There’s a Christian tradition of confessing your sins to someone else as a step toward freedom. We may quote James saying, “Therefore confess your sins to each other and pray for each other so that you may be healed. The prayer of a righteous person is powerful and effective” James 5:16, NIV.

By keeping our struggles, flaws, and imperfections secret, we leave ourselves vulnerable to their attacks, the shame they generate, and the feeling that we’re inevitable failures in spirituality. I know all of this from repeated experience.

It’s hard to confess to someone else. The times I’ve stepped forward to receive prayer from someone have been agonizing. Perhaps we fear judgment or being exposed as frauds. Perhaps we fear that the prayers of the person we approach won’t help. If there’s a chance that the prayers offered won’t help, then why risk exposing ourselves?

Vulnerability feels like we’re going to trap ourselves, but more often than not, it’s quite liberating. I find that hard to believe most weeks.

I’m a begrudging believer in confessing sins to a trusted friend or mentor, but I also believe in confessing our dreams.

Aside from our flaws, I believe our hopes, callings, and dreams may be the most fragile parts of ourselves. We don’t want to appear foolish, stupid, or ridiculous. We don’t want to set out for a valiant goal only to fall on our faces. Who wants to set out in pursuit of something that carries significant personal meaning and then fail publicly and dramatically?

Mind you, a dream or goal or hope isn’t necessarily virtuous in and of itself. However, before we can even discern this, many of us will suppress these notions before they get out of hand and people find out about them.

I have gone back and forth on this stuff plenty of times. I remember sharing an idea for a book one time in a group of friends and a stone cold silence followed. Someone may have said, “Hmmmm.”

Needless to say, I never touched that idea again.

I’m learning how to manage “confessing” these ideas and dreams and callings a bit. For instance, I’ve learned that the place to start with confessing my dreams is a few trusted people. I’ll tell my wife and then follow up with an email to a few trusted friends and experts to sound things out.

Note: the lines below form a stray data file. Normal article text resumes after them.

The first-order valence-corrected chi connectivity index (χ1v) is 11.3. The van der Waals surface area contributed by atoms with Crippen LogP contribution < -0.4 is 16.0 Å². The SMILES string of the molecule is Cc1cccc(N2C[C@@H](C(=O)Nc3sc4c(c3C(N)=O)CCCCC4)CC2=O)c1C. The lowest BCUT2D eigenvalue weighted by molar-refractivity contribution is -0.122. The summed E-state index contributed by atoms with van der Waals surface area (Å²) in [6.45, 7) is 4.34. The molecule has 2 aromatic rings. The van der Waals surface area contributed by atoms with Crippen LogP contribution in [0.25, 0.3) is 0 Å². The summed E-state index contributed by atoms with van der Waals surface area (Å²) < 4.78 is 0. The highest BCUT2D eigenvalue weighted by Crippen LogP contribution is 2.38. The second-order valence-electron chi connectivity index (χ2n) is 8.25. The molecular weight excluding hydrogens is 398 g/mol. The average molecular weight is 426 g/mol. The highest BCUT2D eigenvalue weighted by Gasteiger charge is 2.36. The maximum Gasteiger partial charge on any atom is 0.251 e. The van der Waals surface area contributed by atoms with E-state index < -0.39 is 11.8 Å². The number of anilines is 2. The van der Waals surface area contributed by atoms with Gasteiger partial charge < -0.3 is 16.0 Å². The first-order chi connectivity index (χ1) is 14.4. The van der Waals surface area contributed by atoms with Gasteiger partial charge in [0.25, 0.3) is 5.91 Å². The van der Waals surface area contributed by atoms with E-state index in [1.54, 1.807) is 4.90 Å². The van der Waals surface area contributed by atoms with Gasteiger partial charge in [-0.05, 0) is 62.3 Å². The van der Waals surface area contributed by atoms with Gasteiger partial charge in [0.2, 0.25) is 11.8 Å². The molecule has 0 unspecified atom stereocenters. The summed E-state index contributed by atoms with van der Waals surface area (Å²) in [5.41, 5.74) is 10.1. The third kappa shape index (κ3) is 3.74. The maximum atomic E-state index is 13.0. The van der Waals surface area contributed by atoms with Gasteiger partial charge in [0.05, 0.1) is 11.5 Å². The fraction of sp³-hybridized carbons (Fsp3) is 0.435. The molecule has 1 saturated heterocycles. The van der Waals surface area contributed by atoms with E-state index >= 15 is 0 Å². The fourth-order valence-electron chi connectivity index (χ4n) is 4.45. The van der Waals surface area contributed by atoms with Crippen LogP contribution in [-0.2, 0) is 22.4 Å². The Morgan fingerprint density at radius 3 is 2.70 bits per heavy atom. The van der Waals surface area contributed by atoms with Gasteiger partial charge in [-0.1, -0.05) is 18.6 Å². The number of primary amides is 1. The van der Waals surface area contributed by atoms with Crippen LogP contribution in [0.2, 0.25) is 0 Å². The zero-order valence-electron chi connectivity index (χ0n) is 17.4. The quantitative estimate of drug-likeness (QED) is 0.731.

Last year I bought domain name and built an entire website. I felt like I just needed to do it in order to have the experience of building a more static website from the ground up regardless of whether or not I used it. I ran the idea past some trusted people. Many gave it a thumbs up, but a few shared some reservations. Perhaps there were already websites that covered this topic. Perhaps it wouldn’t catch on as I hoped. I asked for prayer. I prayed a lot.

I followed up the feedback and discernment process with some tests on social media. I shared posts and updated related to my new website’s topic.

Silence. Zip. Nada.

I decided to scrap the idea. I’m not sure if it wasn’t my thing to do or if my approach wasn’t the most effective way forward, but I’m pretty sure it was a combination of both.

I’ve been sitting and waiting on what’s next. I wrapped up my book Write without Crushing Your Soul this past fall and have been mentally divided between three book ideas that I can’t quite choose between.

Just as the domain name for last year’s website experiment expired, a new idea popped into my mind. Once again I tested it with my wife and then, before I could talk myself out of it, I zipped off some texts and emails to friends.

I confessed that I needed them to be in the loop right from the start. I told them that I needed them to know about this idea before I bailed. Sure enough, they were encouraging, while I spent the following day picking apart all of the reasons why this website is a terrible idea.

However, once I got over the fear of launching a new website and received some helpful feedback, I started to take tentative steps forward.

This project feels big and intimidating enough that I have to trust in God’s help to make it happen. It’s true to my experiences and, dare I say, “journey” in spirituality. It’s about something that I keep asking God, “Are you sure I should do this?” And I keep getting affirmations in return.

Today I’m plugging along with this new project, and I can’t believe that I ever doubted it or needed to tell someone before I preemptively gave up on it. But the truth is that I needed my friends’ accountability. I needed them to know that at one point in time I had thought this was a good idea, and I needed their honest feedback right then and there before I blew the whole thing up.

Accountability is good for uncovering our faults and struggles, but it’s also good for keeping us pointed to our true north. Accountability helps us put both hands on a crazy idea that just may come from God and to hold onto it through the storms of doubt, exhaustion, and fear.

Confess your hopes and dreams to one another so that you may discern God’s direction. The prayer of a righteous person is powerful and effective